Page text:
What to Look at When Shopping for Tires
Ultimately, choosing a tire is a balancing act between cost, safety, warranty, and other factors. “We recommend that shoppers prioritize safety factors, such as handling and dry and wet braking, and consider nice-to-have elements, such as rolling resistance and warranty coverage, the tie breakers when the time comes to make a purchase decision,” says Quincy. “Every tire type comes with some kind of compromise.”
Rated AA, A, B, or C, the traction rating of a tire is based on the tire's ability to stop on a wet road. The higher the rating (AA is the highest, C is the lowest), the faster the tire came to a stop during testing.
The treadwear rating indicates the speed at which a tire is likely to wear down as you drive. The higher the number, the longer the tire should last. A grade of 200 indicates that a tire should wear twice as well as a tire graded 100.
As you drive, your tires heat up. This is exacerbated in hot weather and while driving long distances. The temperature rating, graded A, B or C, indicates how resistant the tire is to heat. Extreme heat can cause a tire to deteriorate, leading to blowouts and other tire problems.
Manufacturers offer a treadwear warranty on most tires, but performance and winter tires generally do not come with one. In theory, this warranty is the number of miles you can expect the tires to last. If your tire doesn’t last as long as the manufacturer says it should, that doesn’t mean you’re getting a free set of tires. This warranty is prorated so you’ll get a credit for the undriven mileage.
A tire treadwear warranty does not cover damage caused by road hazards (including blowouts, nail punctures, and the like) or uneven tire wear. Additionally, your treadwear warranty can be void if you don’t properly maintain your tires by rotating them regularly and keeping them properly inflated. Your warranty claim may also be denied if the tire isn’t worn evenly across its width.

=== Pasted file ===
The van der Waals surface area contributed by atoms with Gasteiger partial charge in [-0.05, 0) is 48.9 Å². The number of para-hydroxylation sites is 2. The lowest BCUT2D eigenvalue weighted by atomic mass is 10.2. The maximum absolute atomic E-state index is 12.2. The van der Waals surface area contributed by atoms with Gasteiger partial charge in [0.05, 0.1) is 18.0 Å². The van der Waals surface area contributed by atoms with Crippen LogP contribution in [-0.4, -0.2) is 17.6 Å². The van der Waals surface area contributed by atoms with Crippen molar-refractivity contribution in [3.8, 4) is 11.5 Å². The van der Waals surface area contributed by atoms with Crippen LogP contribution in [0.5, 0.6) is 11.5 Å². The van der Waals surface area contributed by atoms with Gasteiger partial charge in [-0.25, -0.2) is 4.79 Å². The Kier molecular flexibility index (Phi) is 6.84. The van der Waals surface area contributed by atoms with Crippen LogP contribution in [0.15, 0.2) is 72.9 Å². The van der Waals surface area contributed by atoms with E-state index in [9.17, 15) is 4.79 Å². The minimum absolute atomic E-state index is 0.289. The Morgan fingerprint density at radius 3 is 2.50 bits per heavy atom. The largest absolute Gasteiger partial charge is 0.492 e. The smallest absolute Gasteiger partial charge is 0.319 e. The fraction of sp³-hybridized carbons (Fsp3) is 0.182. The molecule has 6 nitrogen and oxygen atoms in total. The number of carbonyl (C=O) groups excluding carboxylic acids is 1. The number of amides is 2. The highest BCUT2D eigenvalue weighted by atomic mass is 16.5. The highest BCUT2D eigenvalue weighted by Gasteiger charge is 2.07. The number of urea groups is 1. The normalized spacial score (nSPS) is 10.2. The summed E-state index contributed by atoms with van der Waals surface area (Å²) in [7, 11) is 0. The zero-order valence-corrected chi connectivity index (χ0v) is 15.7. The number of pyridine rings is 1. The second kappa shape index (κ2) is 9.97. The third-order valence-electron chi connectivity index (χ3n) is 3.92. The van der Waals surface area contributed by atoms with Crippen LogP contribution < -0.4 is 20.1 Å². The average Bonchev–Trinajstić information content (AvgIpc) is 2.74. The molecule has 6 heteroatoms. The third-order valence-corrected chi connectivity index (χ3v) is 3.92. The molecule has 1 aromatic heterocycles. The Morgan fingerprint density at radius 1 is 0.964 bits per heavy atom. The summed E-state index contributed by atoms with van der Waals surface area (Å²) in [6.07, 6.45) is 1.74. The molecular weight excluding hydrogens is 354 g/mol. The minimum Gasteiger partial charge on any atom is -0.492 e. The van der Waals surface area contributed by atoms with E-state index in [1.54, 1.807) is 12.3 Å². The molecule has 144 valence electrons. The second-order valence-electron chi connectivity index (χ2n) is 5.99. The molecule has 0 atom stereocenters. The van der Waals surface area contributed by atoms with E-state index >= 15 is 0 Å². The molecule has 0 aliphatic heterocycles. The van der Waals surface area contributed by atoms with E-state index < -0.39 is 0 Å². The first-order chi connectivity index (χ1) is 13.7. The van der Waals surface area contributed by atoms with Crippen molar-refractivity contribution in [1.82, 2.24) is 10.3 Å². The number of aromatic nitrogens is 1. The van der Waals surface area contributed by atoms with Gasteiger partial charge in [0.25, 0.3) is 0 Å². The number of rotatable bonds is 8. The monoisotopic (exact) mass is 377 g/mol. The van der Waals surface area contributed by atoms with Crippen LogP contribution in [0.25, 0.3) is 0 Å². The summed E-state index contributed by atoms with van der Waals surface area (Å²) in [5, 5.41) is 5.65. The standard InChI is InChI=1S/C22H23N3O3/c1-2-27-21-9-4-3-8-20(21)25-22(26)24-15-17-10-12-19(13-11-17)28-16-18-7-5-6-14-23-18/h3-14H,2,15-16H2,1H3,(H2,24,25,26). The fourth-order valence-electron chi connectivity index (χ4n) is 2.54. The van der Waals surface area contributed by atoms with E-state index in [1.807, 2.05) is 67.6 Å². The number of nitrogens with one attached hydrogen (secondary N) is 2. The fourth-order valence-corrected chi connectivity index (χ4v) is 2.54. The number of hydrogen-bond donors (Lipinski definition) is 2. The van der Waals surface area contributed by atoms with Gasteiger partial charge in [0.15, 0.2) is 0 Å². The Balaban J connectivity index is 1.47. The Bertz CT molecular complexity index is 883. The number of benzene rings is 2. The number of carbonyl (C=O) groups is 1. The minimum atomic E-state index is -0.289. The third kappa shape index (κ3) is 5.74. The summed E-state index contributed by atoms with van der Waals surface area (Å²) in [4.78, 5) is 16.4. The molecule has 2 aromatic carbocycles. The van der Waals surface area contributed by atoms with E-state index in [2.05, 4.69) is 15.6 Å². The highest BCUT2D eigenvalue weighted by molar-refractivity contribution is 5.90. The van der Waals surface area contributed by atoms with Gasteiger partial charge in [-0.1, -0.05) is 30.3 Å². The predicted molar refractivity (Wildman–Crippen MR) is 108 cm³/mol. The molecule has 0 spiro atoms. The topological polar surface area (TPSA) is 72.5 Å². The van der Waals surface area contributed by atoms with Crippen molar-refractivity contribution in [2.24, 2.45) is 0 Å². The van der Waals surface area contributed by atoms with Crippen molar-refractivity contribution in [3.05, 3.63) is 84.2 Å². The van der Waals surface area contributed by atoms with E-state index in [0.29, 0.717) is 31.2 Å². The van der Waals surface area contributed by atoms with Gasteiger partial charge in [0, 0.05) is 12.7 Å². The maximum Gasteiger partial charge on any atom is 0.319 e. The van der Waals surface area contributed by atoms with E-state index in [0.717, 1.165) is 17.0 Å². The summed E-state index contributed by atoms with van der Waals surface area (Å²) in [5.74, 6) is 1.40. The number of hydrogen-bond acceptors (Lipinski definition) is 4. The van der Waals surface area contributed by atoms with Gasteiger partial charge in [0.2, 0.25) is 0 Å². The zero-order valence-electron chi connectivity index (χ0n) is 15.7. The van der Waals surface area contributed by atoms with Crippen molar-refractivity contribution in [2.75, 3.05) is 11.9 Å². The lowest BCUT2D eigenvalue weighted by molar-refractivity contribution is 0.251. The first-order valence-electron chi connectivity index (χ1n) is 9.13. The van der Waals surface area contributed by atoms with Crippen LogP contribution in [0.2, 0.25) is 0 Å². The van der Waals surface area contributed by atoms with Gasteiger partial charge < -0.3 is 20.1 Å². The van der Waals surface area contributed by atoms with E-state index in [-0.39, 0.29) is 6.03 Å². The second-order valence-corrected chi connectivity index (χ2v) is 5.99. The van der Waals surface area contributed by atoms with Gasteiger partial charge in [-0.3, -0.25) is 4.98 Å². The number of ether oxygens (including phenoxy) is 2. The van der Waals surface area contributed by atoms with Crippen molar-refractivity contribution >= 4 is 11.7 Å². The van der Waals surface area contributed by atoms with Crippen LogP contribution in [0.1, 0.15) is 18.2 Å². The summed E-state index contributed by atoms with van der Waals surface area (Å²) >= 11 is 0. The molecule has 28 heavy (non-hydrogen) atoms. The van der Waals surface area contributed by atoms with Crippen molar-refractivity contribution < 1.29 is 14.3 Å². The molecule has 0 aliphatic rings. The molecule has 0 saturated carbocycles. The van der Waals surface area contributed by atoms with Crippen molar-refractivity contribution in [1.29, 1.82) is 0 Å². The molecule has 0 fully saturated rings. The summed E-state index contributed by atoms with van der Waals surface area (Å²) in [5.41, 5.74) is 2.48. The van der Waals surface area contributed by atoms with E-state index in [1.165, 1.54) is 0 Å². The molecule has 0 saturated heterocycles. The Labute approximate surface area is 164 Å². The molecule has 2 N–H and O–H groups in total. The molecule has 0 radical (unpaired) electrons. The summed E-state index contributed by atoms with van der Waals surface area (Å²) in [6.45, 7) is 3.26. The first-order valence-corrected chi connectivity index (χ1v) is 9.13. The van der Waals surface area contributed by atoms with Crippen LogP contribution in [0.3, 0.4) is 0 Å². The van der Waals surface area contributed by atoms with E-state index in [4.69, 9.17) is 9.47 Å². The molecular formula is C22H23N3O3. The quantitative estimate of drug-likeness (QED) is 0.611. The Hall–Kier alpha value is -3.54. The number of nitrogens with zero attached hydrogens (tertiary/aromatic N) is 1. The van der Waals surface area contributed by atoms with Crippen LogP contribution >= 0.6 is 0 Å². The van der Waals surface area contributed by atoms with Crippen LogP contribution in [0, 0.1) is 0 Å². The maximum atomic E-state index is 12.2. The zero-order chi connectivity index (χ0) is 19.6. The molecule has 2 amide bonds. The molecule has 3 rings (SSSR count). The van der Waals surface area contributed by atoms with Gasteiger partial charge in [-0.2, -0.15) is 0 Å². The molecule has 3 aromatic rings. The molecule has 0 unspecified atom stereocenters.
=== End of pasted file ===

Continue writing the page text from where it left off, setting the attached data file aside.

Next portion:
Smart Tip: If all the ratings and features are making your head spin, Consumer Reports has a tire buying tool that allows you to easily compare them.
What to Consider When Purchasing Tires for an Electric Vehicle
Because EVs are heavier than internal combustion–engine vehicles, they require tires that have higher load ranges and higher inflation pressures. The wrong set of tires can cause significant road noise or decrease range.
“We would stick with the type of tire that originally came with your vehicle—that is, the same size, load index, and speed rating,” says Quincy. Tire manufacturers are starting to produce tires specifically designed for electric vehicles, called HL (for heavy load) tires, which will offer alternatives for EV owners in the future.
How to Save Money on Tires
Start shopping for tires before they desperately need to be replaced, so you can research your options and bide your time for the best price. If you can, shop during traditional retail sales periods such as Black Friday, Cyber Monday, Memorial Day, and Labor Day, as tires typically go on sale then. And don’t forget to ask about manufacturer’s rebates, which can usually be stacked on top of coupons and sales.